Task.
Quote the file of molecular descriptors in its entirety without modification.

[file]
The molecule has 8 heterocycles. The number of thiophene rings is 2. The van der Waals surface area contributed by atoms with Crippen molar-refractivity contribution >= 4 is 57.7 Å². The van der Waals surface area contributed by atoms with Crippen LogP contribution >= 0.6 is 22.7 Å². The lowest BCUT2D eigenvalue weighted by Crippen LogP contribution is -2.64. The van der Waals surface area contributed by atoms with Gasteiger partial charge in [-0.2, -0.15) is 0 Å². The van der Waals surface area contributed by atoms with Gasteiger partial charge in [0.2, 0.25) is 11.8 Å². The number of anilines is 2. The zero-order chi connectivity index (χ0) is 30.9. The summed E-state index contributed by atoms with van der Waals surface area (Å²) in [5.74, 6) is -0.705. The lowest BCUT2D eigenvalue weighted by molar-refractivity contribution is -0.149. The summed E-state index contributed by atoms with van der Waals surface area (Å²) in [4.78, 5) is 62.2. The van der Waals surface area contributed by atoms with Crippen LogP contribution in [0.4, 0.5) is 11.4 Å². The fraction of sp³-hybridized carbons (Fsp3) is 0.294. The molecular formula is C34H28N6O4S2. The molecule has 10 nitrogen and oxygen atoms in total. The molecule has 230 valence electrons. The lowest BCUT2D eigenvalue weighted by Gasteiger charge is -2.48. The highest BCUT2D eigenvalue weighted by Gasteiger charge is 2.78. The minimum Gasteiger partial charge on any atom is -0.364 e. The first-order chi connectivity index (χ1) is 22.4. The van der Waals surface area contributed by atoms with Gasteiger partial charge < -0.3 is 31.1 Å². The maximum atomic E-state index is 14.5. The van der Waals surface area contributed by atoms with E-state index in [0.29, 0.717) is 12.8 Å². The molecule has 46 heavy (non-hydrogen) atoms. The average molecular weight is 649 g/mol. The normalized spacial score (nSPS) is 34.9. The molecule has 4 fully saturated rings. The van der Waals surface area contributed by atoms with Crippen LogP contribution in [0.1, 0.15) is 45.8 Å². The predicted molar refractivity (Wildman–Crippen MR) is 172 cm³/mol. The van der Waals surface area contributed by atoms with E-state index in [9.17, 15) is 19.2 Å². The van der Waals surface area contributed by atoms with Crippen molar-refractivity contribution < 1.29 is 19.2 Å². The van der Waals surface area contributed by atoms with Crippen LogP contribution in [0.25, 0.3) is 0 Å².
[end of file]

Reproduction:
The molecule has 8 heterocycles. The number of thiophene rings is 2. The van der Waals surface area contributed by atoms with Crippen molar-refractivity contribution >= 4 is 57.7 Å². The van der Waals surface area contributed by atoms with Crippen LogP contribution >= 0.6 is 22.7 Å². The lowest BCUT2D eigenvalue weighted by Crippen LogP contribution is -2.64. The van der Waals surface area contributed by atoms with Gasteiger partial charge in [-0.2, -0.15) is 0 Å². The van der Waals surface area contributed by atoms with Gasteiger partial charge in [0.2, 0.25) is 11.8 Å². The number of anilines is 2. The zero-order chi connectivity index (χ0) is 30.9. The summed E-state index contributed by atoms with van der Waals surface area (Å²) in [5.74, 6) is -0.705. The lowest BCUT2D eigenvalue weighted by molar-refractivity contribution is -0.149. The summed E-state index contributed by atoms with van der Waals surface area (Å²) in [4.78, 5) is 62.2. The van der Waals surface area contributed by atoms with Crippen LogP contribution in [0.4, 0.5) is 11.4 Å². The fraction of sp³-hybridized carbons (Fsp3) is 0.294. The molecular formula is C34H28N6O4S2. The molecule has 10 nitrogen and oxygen atoms in total. The molecule has 230 valence electrons. The lowest BCUT2D eigenvalue weighted by Gasteiger charge is -2.48. The highest BCUT2D eigenvalue weighted by Gasteiger charge is 2.78. The minimum Gasteiger partial charge on any atom is -0.364 e. The first-order chi connectivity index (χ1) is 22.4. The van der Waals surface area contributed by atoms with Gasteiger partial charge < -0.3 is 31.1 Å². The maximum atomic E-state index is 14.5. The van der Waals surface area contributed by atoms with E-state index in [0.29, 0.717) is 12.8 Å². The molecule has 46 heavy (non-hydrogen) atoms. The average molecular weight is 649 g/mol. The normalized spacial score (nSPS) is 34.9. The molecule has 4 fully saturated rings. The van der Waals surface area contributed by atoms with Crippen LogP contribution in [0.1, 0.15) is 45.8 Å². The predicted molar refractivity (Wildman–Crippen MR) is 172 cm³/mol. The van der Waals surface area contributed by atoms with E-state index in [9.17, 15) is 19.2 Å². The van der Waals surface area contributed by atoms with Crippen molar-refractivity contribution < 1.29 is 19.2 Å². The van der Waals surface area contributed by atoms with Crippen LogP contribution in [0.25, 0.3) is 0 Å².